HHL Summer School 2020: Leadership in a VUCA context – Mastering non-linear change
HHL Summer School 2020 for PhD students
In this year’s Summer School for PhD students “Mastering non-linear change” students and senior experts discussed which insights are proving their worth and where we need to rethink in times of the current crisis. With the Leipzig Leadership Model, HHL has developed an orientation framework to ask the questions and focus attention. What does it tell us for the current crisis?
The event was co-hosted by Prof. Johannes Meier and Prof. Dr. Timo Meynhardt. Guest lecture are the former CEO of XING, Dr. Thomas Vollmoeller, the CEO of Contas KG, Roald Muspach and the two renowned executive coaches and book authors Dr. Anke Houben and Dr. Kai W. Dierke.
Transformation is to de-ideologize the signature ideas in order to reactivate the value of collective performance terms for qualitative growth.
«Non-linear change» was the hot topic of this year’s Summer School for HHL’s doctoral students.
- Can we de-compose different types of change? (Johannes Meier)
- What role do our mental capacities play to stay in the game? (Kai Dierke)
- Can «New Work» be a solution for everyone? (Thomas Vollmöller)
- How can we better understand the role of context in purpose-histories? (Roald Muspach)
Leipzig Leadership Model offers framework
Questions like these were pondered in this two-day online-conversation, where more than 60 students and renowned experts exchanged ideas, experiences and advise. The framing was provided by the guiding ideas of the Leipzig Leadership Model circling around purpose and contributing to a greater good. Of course, COVID-19 crisis marks only one of the Grand Challenges of our time.
Most management models, governance paradigms, planning and decision-support tools are either explicitly or implicitly assuming linear and incremental types of change. They are often not effective or even contra-productive when dealing with non-linear changes. Moreover, they are not systemic as they tend to ignore or at least underestimate externalities, issues of public value, or longtail existential risks.
1/3 of doctoral students assume major impact of crisis on dissertation
Currently, it seems so pervasive that – according to a short in-class-poll – one out of three doctoral students assume a major impact on their dissertation project, one third thinks it is too early to say, the last third does not expect an impact on their academic work.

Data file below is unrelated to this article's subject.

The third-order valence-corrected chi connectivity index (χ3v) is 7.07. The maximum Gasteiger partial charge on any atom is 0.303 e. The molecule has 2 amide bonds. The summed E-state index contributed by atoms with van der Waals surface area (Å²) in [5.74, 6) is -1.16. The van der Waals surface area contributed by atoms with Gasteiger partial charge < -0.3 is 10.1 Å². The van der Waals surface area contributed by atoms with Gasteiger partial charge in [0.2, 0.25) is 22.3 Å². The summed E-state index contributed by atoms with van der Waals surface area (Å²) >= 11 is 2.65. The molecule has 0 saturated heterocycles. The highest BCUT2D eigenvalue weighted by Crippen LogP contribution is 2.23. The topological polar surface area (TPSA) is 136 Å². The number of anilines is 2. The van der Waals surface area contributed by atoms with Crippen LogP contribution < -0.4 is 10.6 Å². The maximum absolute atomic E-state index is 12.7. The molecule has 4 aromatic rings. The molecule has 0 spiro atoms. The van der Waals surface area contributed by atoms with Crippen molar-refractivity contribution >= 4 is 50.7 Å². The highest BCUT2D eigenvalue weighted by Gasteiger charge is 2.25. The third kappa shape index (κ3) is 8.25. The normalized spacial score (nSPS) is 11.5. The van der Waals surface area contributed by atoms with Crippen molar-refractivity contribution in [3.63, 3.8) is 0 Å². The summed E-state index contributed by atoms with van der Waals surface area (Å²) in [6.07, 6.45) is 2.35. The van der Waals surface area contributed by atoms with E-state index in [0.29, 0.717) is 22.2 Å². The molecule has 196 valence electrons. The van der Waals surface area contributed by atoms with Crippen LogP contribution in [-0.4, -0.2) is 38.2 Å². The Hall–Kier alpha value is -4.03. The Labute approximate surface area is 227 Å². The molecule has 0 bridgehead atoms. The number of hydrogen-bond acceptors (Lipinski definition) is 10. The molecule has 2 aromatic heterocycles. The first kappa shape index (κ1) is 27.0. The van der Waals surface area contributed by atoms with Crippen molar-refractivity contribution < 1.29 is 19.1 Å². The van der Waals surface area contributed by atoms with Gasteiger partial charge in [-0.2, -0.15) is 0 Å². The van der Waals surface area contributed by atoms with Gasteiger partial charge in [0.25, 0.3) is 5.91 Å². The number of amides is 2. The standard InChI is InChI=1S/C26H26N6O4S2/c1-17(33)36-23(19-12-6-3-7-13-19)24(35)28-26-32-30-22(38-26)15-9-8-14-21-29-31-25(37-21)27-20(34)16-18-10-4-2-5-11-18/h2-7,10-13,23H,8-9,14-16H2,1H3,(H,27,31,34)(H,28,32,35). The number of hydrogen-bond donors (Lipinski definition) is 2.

At any rate, intellectual power at HHL has been directed towards analyzing and understanding what is going on around us, what it could mean to lead and to manage in pandemic times with a lot of “unknown unknowns”.
Accelerated automation, adverse demographics, new ethics … and now Corona: The working world is hit by a perfect storm.
Do we need another narrative for balancing acts of continuity and change? At this Summer School a number of concepts were introduced and discussed. There was even firework of sense-making and sense-giving attempts: “Skin the game”, “Antifragility”, “Public Value”, and many others. There is, of course, not a single bottom line.
Anti-fragility is the insight that some systems benefit from stress. To trigger over-compensatory growth, Anti-fragile Leadership has to balance the chaos and the calm: courageously exposing yourself to stressors and consciously retreating to a reflective space – in order to enable adaptive learning and growth.
Clear purpose helps navigate change
One thing, however, seems to be shared practical wisdom: A clear purpose, deeply grounded in an awareness of collective interdependencies, helps to navigate any type of change – be it linear or non-linear. It remains to be seen how we can now turn intriguing ideas into relevant and rigorous research questions and ultimately come up with answers.
I am interested in the contribution of organizations in all sectors (public value). On the basis of value-philosophical, psychological and sociological theories, the social value of an organization value creation of an organization is conceptualized and empirically examined. On the basis of the Public Value approach I developed, the GemeinwohlAtlas was created with now over 50,000 participants in Switzerland, Germany, Japan and now also in the city of Leipzig. As a co-developer of the Leipzig Leadership Model I am interested in the connection between purpose and the public good.